Japan to survey Pacific seabed for rare earths

Jan 10, 2013
Waste is processed at a privately owned rare-earths factory on April 21, 2011 on the outskirts of Baotou city, in Inner Mongolia. China produces more than 90 percent of the world's supply of rare earths, but has clamped down on exports of them in a move Beijing says is aimed at protecting its environment and conserving supplies.

Japan will launch a survey of its Pacific seabed, an official said, hoping to find rare earth deposits large enough to supply its high-tech industries and reduce its dependence on China.

Researchers from the Japan Agency for Marine-Earth Science and Technology will start the probe from January 21 on the near Minamitorishima island, some 2,000 kilometres (1,250 miles) southeast of Tokyo, he said.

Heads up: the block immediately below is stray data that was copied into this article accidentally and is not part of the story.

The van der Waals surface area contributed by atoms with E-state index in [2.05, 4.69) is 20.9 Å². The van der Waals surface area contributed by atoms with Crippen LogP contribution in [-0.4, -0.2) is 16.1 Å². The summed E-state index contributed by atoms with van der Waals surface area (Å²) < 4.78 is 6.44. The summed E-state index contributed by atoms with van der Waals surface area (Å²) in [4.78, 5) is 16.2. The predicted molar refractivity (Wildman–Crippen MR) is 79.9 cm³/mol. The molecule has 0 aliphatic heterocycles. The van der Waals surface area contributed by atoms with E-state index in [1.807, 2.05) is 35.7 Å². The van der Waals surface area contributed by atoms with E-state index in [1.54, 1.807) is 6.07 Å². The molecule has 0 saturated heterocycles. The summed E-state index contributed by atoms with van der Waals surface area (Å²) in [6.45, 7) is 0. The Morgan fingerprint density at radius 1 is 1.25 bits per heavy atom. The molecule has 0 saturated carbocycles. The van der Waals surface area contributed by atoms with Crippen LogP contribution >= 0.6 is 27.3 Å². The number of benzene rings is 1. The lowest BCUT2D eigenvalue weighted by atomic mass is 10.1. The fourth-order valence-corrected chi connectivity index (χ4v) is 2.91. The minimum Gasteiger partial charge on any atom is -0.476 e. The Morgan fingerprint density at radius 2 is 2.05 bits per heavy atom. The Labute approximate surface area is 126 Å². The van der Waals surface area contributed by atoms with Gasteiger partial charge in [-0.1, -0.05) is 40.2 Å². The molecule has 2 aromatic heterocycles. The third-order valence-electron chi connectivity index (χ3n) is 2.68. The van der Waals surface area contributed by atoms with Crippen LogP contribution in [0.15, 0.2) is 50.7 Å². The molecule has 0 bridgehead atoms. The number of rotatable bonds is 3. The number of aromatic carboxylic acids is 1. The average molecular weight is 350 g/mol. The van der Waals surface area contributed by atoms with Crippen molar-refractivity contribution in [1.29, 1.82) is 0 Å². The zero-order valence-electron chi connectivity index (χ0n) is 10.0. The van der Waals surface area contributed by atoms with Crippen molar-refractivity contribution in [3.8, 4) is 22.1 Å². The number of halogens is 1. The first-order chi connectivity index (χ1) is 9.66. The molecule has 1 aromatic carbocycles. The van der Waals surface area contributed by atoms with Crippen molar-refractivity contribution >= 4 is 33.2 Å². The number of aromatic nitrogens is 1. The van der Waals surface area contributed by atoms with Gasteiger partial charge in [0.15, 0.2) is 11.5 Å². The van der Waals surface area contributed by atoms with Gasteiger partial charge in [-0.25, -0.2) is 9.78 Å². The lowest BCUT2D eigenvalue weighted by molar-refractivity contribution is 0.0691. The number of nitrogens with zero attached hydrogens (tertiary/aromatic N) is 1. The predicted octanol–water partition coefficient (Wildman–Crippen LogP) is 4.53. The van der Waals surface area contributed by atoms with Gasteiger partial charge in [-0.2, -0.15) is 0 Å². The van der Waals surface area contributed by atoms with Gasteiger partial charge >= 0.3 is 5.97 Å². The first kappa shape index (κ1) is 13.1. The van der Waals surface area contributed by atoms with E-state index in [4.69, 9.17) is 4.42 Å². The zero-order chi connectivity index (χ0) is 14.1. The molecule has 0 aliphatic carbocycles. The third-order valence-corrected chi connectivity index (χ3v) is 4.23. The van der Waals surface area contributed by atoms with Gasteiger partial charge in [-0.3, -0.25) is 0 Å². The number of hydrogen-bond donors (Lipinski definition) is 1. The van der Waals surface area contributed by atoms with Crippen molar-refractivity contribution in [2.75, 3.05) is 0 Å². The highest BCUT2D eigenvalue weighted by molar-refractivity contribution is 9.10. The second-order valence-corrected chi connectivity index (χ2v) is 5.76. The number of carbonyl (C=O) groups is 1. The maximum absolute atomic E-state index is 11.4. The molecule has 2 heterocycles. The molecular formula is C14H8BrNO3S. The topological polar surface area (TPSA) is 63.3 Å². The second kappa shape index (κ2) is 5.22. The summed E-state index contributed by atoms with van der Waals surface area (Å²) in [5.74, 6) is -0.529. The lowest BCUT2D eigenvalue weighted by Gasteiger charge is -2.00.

Finding large-scale proven reserves inside Japan's exclusive economic zone would be a boost to Japanese industry, which currently relies on imports from China.

These imports have in the past fallen victim to the delicate political relationship between the two countries, notably in 2010, when manufacturers complained supply was being squeezed during a spat over disputed islands.

The row, over a Tokyo-controlled archipelago known as the Senkakus that Beijing claims as the Diaoyus, has flared anew in recent months.

The survey will follow an earlier finding by Tokyo University professor Yasuhiro Kato, who took mud samples from an area.

He said these indicated deposits amounted to around 6.8 million tonnes of the valuable minerals, or 220 times the average annual amount used by industry in Japan.

Rare earths are used to make a wide range of high tech products, including powerful magnets, batteries, LED lights, , lasers, and missiles.

China produces more than 90 percent of the world's supply of , but has clamped down on exports of them in a move Beijing says is aimed at protecting its environment and conserving supplies.

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